“The industry is aware that the next two quarters’ results are going to be worse,” Hall told FoodManufacture.co.uk. “February tends to mirror November and it isn’t going to be until the end of March, early April before we see an uplift.”
After third quarterly Food Standards Agency (FSA) figures surveying raw, shop-bought whole chickens in supermarkets were published in February, indicating 73% tested positive for campylobacter, FSA policy director Steve Wearne told FoodManufacture.co.uk: “Not much has changed in the first nine months and we need to see the interventions retailers have made since then having results.”
While he acknowledged that Asda had been hit by the worst results, based on the survey, with 78.9% of samples testing positive for contamination, Wearne added: “None of the other retailers are anywhere near the 10% target set, so they need to take action.”
The FSA’s 2015 target is to reduce the numbers of birds carrying the highest levels of contamination from 27% of the total population slaughtered in the UK – more than 800M a year – to 10%.
Poised to attack
Bernard Matthews is poised to attack the food poisoning bug with its rapid surface chilling technology as it prepares to expand trials of the system.
The poultry processor has developed the cryogenic weapon against germs, which rapidly chills the surface of poultry using vapour delivered at -196oC, with BOC, the Food Standards Agency (FSA) and Campden BRI.
Industrial trials with the first prototype tunnel successfully demonstrated that the treatment reduced campylobacter counts in chickens by an average of 90%.
One of the advantages of the approach is that it does not affect the taste, texture or appearance of the chicken. It also complies with current poultry meat marketing regulations.
Following industrial pilot trials in 2013/2014, BOC has continued to work with poultry suppliers and is now seeking agreement to start a full-scale, in-line trial sometime this spring or summer. Hall claims the process would only add about 6p onto the retail cost of a chicken.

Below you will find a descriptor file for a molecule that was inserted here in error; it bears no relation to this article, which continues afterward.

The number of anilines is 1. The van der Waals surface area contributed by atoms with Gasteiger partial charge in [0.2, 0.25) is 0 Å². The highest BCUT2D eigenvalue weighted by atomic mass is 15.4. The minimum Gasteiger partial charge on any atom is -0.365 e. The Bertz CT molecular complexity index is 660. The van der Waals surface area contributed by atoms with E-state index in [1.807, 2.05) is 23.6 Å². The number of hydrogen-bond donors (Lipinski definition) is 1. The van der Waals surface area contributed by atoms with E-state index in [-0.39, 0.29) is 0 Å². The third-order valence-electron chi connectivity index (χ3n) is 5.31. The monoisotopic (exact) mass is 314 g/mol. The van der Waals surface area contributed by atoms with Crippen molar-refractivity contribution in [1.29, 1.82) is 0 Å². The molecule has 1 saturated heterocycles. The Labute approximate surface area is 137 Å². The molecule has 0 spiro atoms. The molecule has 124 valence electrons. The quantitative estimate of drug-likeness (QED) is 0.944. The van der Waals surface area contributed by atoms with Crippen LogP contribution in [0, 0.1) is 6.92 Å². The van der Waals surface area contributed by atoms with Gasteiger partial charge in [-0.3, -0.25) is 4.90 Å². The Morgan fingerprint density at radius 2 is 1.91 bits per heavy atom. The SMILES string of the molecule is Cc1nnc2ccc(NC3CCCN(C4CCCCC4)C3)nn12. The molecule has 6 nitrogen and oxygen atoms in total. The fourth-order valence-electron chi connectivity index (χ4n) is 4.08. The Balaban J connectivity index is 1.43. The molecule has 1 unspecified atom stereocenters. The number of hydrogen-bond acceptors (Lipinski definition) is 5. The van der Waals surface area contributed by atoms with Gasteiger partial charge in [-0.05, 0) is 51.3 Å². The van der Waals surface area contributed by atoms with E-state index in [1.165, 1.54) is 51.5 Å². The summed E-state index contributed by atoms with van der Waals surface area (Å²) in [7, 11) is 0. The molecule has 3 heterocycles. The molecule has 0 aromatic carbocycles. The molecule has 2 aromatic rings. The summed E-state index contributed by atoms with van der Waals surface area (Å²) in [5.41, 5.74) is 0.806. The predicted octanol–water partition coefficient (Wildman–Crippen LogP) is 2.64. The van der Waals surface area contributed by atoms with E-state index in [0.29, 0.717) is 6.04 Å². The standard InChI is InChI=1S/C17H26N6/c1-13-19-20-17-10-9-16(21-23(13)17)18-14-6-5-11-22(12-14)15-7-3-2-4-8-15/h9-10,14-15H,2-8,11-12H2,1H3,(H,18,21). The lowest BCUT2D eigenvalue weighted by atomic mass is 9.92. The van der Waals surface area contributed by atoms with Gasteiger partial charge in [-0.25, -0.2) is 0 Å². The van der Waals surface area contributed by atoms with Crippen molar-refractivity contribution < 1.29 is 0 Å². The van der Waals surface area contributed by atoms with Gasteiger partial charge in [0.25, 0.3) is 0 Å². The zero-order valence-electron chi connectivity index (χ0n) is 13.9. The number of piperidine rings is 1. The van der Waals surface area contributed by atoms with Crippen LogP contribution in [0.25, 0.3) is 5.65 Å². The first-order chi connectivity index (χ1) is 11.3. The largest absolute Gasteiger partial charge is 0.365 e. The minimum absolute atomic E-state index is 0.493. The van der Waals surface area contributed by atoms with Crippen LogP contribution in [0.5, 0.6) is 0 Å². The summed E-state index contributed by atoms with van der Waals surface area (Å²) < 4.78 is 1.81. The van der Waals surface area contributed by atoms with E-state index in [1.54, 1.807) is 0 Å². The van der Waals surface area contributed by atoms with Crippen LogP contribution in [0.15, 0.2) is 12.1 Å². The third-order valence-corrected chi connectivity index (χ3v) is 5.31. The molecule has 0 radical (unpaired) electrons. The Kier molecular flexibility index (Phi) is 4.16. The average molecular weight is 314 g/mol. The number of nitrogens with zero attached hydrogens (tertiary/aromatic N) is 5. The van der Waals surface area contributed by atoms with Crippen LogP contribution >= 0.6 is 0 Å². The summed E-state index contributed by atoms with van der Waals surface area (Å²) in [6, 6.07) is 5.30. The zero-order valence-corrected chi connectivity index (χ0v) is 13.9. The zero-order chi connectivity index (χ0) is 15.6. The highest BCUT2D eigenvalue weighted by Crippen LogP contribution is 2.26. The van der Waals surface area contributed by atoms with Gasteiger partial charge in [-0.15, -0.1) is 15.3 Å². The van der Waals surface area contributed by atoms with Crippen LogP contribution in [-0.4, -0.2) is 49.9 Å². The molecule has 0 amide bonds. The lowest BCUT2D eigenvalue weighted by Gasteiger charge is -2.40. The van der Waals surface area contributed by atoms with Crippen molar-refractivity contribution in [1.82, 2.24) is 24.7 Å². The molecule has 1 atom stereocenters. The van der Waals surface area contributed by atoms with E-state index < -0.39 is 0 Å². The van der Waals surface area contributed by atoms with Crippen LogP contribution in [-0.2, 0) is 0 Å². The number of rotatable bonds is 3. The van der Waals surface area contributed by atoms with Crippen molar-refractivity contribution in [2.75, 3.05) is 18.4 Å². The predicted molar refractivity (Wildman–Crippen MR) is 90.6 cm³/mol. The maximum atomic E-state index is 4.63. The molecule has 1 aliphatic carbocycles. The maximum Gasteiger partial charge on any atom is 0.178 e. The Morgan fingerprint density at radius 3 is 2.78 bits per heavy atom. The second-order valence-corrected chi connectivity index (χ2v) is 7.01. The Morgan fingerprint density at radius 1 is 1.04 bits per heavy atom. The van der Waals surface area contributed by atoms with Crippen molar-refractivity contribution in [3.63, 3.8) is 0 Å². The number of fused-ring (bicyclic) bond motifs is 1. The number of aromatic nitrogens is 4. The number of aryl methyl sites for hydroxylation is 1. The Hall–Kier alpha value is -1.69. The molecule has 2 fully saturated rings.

BOC is part of Linde, which was showcasing the Preventum rapid surface chilling innovation at Anuga FoodTec this week.
Chicken carcasses are hung and pass through a tunnel, where they are sprayed with cryogenic liquid nitrogen of food quality. The process commonly takes about a minute and kills campylobacter on the surface of the chickens.
Bernard Matthews argues vociferously that it would enable the poultry industry and the FSA to meet 2015 joint Campylobacter reduction targets.
Asda is working with poultry processor Faccenda on the SonoSteam system, which blasts chicken skins and cavities with a mixture of steam and ultrasound.
Meanwhile, Marks & Spencer is working with 2 Sisters Food Group to drive down incidences of the pathogen with a five point action plan. The strategy includes tackling bird infection at farm level, rapid surface chilling and double bagging, enabling consumers to load chickens into ovens to cook in their packaging, reducing contamination risks.
Campylobacter bacterium is found on the surface of almost all raw chicken and is the most common cause of food poisoning in the UK with an estimated 500,000 cases leading to 80,000 primary care consultations. NHS statistics indicate the pathogen caused 85 deaths in 2012, with the majority of the casualties being the elderly and infirm.
The cost to the UK economy is estimated to be in the region of £900M, representing more than half of the total cost of food-related illness, according to the latest NHS data.